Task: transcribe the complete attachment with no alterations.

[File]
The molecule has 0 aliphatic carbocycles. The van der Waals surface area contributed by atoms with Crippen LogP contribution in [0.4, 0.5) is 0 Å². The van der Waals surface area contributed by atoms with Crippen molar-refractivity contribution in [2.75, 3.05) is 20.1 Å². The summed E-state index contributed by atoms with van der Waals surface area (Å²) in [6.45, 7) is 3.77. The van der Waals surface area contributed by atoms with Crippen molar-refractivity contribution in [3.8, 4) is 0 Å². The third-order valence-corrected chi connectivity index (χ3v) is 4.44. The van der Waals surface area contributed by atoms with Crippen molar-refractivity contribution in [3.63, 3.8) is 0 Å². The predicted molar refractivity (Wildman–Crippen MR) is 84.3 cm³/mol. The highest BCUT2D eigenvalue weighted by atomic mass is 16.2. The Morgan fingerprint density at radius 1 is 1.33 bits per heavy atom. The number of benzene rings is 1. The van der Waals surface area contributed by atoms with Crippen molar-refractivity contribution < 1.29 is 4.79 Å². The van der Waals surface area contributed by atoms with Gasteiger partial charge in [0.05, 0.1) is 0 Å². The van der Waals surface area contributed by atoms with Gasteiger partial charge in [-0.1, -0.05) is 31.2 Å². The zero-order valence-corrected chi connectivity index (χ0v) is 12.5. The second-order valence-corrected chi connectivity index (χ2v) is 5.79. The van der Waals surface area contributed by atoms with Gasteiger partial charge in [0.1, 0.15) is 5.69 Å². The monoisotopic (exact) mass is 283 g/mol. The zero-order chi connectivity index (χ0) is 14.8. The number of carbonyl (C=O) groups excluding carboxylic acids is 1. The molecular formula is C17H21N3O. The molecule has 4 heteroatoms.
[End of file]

The molecule has 0 aliphatic carbocycles. The van der Waals surface area contributed by atoms with Crippen LogP contribution in [0.4, 0.5) is 0 Å². The van der Waals surface area contributed by atoms with Crippen molar-refractivity contribution in [2.75, 3.05) is 20.1 Å². The summed E-state index contributed by atoms with van der Waals surface area (Å²) in [6.45, 7) is 3.77. The van der Waals surface area contributed by atoms with Crippen molar-refractivity contribution in [3.8, 4) is 0 Å². The third-order valence-corrected chi connectivity index (χ3v) is 4.44. The van der Waals surface area contributed by atoms with Crippen molar-refractivity contribution in [3.63, 3.8) is 0 Å². The predicted molar refractivity (Wildman–Crippen MR) is 84.3 cm³/mol. The highest BCUT2D eigenvalue weighted by atomic mass is 16.2. The Morgan fingerprint density at radius 1 is 1.33 bits per heavy atom. The number of benzene rings is 1. The van der Waals surface area contributed by atoms with Crippen molar-refractivity contribution < 1.29 is 4.79 Å². The van der Waals surface area contributed by atoms with Gasteiger partial charge in [0.05, 0.1) is 0 Å². The van der Waals surface area contributed by atoms with Gasteiger partial charge in [-0.1, -0.05) is 31.2 Å². The zero-order valence-corrected chi connectivity index (χ0v) is 12.5. The second-order valence-corrected chi connectivity index (χ2v) is 5.79. The van der Waals surface area contributed by atoms with Gasteiger partial charge in [0.1, 0.15) is 5.69 Å². The monoisotopic (exact) mass is 283 g/mol. The zero-order chi connectivity index (χ0) is 14.8. The number of carbonyl (C=O) groups excluding carboxylic acids is 1. The molecular formula is C17H21N3O. The molecule has 4 heteroatoms.